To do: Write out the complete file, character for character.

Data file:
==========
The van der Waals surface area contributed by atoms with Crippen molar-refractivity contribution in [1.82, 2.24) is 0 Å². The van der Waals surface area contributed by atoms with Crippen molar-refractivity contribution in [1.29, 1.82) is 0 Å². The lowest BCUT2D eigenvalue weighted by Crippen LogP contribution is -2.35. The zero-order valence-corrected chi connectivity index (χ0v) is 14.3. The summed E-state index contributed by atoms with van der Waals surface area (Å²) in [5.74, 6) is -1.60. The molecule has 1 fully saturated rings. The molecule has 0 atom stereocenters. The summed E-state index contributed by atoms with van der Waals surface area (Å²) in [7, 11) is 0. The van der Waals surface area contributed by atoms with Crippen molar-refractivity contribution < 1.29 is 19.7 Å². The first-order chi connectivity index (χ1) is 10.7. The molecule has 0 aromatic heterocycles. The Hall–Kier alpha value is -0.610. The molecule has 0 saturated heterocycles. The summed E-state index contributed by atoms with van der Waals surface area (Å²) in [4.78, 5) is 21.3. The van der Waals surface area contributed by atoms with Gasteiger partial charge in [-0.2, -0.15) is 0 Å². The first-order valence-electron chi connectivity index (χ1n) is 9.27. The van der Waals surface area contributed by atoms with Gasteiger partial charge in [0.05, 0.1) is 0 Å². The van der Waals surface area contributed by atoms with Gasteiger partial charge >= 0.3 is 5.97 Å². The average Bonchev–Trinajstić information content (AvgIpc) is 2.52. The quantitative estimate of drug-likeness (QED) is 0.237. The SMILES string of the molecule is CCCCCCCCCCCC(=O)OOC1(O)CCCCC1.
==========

The van der Waals surface area contributed by atoms with Crippen molar-refractivity contribution in [1.82, 2.24) is 0 Å². The van der Waals surface area contributed by atoms with Crippen molar-refractivity contribution in [1.29, 1.82) is 0 Å². The lowest BCUT2D eigenvalue weighted by Crippen LogP contribution is -2.35. The zero-order valence-corrected chi connectivity index (χ0v) is 14.3. The summed E-state index contributed by atoms with van der Waals surface area (Å²) in [5.74, 6) is -1.60. The molecule has 1 fully saturated rings. The molecule has 0 atom stereocenters. The summed E-state index contributed by atoms with van der Waals surface area (Å²) in [7, 11) is 0. The van der Waals surface area contributed by atoms with Crippen molar-refractivity contribution < 1.29 is 19.7 Å². The first-order chi connectivity index (χ1) is 10.7. The molecule has 0 aromatic heterocycles. The Hall–Kier alpha value is -0.610. The molecule has 0 saturated heterocycles. The summed E-state index contributed by atoms with van der Waals surface area (Å²) in [4.78, 5) is 21.3. The van der Waals surface area contributed by atoms with Gasteiger partial charge in [-0.2, -0.15) is 0 Å². The first-order valence-electron chi connectivity index (χ1n) is 9.27. The van der Waals surface area contributed by atoms with Gasteiger partial charge in [0.05, 0.1) is 0 Å². The van der Waals surface area contributed by atoms with Gasteiger partial charge >= 0.3 is 5.97 Å². The average Bonchev–Trinajstić information content (AvgIpc) is 2.52. The quantitative estimate of drug-likeness (QED) is 0.237. The SMILES string of the molecule is CCCCCCCCCCCC(=O)OOC1(O)CCCCC1.